Whitney Houston: A career perspective

Craig Miller, Centurion Staff

On Feb. 11, 2012, internationally known pop and soul singer Whitney Houston was found dead in a Beverly Hills hotel bathtub.
Her career began as a child in her church’s gospel choir. She then went to New York City with her mother to share her talents on a larger scale, becoming a singer in the Michael Zager Band.  Her voice was prominently featured in the song “Life’s A Party,” as well as others such as “I’m Every Woman,” both of which were inspirations for her musical career later in life.
Still working and singing with her mother in NYC, she was eventually discovered by the head of Arista Records, Clive Davis, who offered her a recording contract.
After her national debut on The Merv Griffin Show, Houston decided it was time to release her debut album, “Whitney Houston”.   The album garnered three number one singles: “Saving All My Love for You,” “How Will I Know” and “Greatest Love of All”.  Her debut album received four Grammy nominations and won the award for best female pop vocal performance.
The awards Houston won from that album were a sign of things to come. In total, she won 22 American Music Awards, six Grammys and 30 Billboard Music Awards.
She was also a symbol among African-Americans.  Supporting the exiled Nelson Mandela, she partook in a concert in London in which over one billion people tuned in, all while bringing awareness and understanding to the situation in South Africa and apartheid.
It didn’t end there, however, as Houston would go unto form The Whitney Houston Foundation for Children which is a “nonprofit organization that cares for such problems as homelessness, children with cancer and AIDS and other issues of self-empowerment,” according to multiple sources.
In the following decade, she married Bobby Brown, an R&B singer with drug issues.  Brown and Houston had a daughter, Bobbi Kristina Houston Brown.
In time, Houston became a national symbol performing during Super Bowl XXV, where Houston sang the National Anthem.
As time went by though, the spotlight started to catch up on Houston, and to an extent, Bobby Brown as well.  Both were found with marijuana in an airport in early 2000, but charges were dropped.
In August of 2001, Houston signed a $100 million contract to produce six more albums.
A year later, Whitney sat down in an interview with ABC’s Diane Sawyer, to put an end to the speculation of her supposed rampant drug use: “I make too much money to ever smoke crack.  Let’s get that straight, okay? We [Houston and Bobby Brown] don’t do crack.  We don’t do that.  Crack is whack,” Houston firmly stated.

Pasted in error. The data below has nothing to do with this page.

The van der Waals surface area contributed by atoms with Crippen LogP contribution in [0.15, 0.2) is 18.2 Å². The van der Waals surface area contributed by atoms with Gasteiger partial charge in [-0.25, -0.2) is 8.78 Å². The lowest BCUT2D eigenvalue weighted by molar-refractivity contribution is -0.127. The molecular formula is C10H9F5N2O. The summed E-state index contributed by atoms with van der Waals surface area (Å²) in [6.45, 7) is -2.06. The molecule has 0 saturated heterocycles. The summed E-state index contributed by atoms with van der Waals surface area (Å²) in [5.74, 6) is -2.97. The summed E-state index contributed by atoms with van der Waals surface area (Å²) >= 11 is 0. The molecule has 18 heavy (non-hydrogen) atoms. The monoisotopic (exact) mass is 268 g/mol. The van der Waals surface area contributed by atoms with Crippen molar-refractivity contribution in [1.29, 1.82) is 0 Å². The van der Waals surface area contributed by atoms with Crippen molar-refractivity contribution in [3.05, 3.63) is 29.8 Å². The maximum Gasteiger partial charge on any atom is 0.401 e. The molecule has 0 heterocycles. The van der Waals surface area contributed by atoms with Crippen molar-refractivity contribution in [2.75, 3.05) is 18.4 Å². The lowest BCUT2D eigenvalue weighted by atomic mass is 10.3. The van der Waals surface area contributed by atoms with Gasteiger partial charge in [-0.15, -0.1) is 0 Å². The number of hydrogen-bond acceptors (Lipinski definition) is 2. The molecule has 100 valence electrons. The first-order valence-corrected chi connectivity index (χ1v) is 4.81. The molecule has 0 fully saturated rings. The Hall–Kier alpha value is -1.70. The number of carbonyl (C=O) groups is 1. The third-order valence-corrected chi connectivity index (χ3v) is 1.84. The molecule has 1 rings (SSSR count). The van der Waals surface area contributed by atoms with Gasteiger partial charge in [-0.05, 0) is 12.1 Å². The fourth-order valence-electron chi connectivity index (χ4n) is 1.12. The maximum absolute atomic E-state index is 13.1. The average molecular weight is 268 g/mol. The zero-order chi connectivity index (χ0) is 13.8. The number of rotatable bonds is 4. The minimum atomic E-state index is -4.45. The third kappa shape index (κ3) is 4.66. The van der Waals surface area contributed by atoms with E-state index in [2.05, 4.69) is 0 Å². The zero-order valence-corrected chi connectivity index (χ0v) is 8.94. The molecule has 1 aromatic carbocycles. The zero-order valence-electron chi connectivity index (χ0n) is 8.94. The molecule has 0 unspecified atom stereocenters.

In 2006, Whitney filed for divorce from her husband and gained custody of her daughter.  She admitted to frequently using drugs with Brown: “It was an everyday thing……I wasn’t happy.  I was losing myself,” Houston said on the Oprah Winfrey show in late 2009.
Following her interview, Houston announced plans for her first world tour and in essence, a comeback of sorts.  Unfortunately, the tour was criticized, with fans citing a lackluster performance.
Deciding to go back to acting, it was announced last fall that Houston would be performing in the film Sparkle alongside Jordin Sparks and Mike Epps, a remake of the 1976 film which focused on three teenaged sisters who form a girl group in Detroit, certainly something Houston can relate to.
Preparing for the Grammys during the week of February 6th, Houston died five days later, found in a bath-tub.  While the cause of death is not known, sources have speculated that prescription drugs may have played a role.
At the 54th Grammys, Jennifer Hudson performed a tribute to Houston, singing perhaps Houston’s most well known song, “I Will Always Love You.”
Whitney Houston left this world at the age of 48, and her fans are left pining for more of her stardom and success.  In the end, Houston left too soon, an all too familiar possibly cautionary tale of drug use and demons, despite talent and fame.